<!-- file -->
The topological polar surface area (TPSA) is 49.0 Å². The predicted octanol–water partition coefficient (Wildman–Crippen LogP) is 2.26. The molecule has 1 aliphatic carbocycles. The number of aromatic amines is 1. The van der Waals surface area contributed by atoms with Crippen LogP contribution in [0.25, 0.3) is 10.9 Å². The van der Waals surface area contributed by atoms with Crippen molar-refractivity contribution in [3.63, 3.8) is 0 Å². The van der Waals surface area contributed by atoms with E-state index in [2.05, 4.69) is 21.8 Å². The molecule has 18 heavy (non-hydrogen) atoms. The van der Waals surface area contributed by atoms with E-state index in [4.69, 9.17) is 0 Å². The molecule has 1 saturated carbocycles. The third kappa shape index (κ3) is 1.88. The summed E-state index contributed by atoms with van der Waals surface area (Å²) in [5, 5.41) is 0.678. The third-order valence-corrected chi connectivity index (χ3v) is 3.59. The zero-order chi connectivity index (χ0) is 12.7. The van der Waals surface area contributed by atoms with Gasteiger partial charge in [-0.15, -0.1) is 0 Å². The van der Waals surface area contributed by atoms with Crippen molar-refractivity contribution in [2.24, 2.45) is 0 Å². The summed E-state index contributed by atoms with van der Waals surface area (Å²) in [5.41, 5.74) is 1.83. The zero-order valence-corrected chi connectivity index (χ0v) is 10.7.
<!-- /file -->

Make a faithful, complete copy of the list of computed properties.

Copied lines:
The topological polar surface area (TPSA) is 49.0 Å². The predicted octanol–water partition coefficient (Wildman–Crippen LogP) is 2.26. The molecule has 1 aliphatic carbocycles. The number of aromatic amines is 1. The van der Waals surface area contributed by atoms with Crippen LogP contribution in [0.25, 0.3) is 10.9 Å². The van der Waals surface area contributed by atoms with Crippen molar-refractivity contribution in [3.63, 3.8) is 0 Å². The van der Waals surface area contributed by atoms with E-state index in [2.05, 4.69) is 21.8 Å². The molecule has 18 heavy (non-hydrogen) atoms. The van der Waals surface area contributed by atoms with E-state index in [4.69, 9.17) is 0 Å². The molecule has 1 saturated carbocycles. The third kappa shape index (κ3) is 1.88. The summed E-state index contributed by atoms with van der Waals surface area (Å²) in [5, 5.41) is 0.678. The third-order valence-corrected chi connectivity index (χ3v) is 3.59. The zero-order chi connectivity index (χ0) is 12.7. The van der Waals surface area contributed by atoms with Gasteiger partial charge in [-0.15, -0.1) is 0 Å². The van der Waals surface area contributed by atoms with Crippen molar-refractivity contribution in [2.24, 2.45) is 0 Å². The summed E-state index contributed by atoms with van der Waals surface area (Å²) in [5.41, 5.74) is 1.83. The zero-order valence-corrected chi connectivity index (χ0v) is 10.7.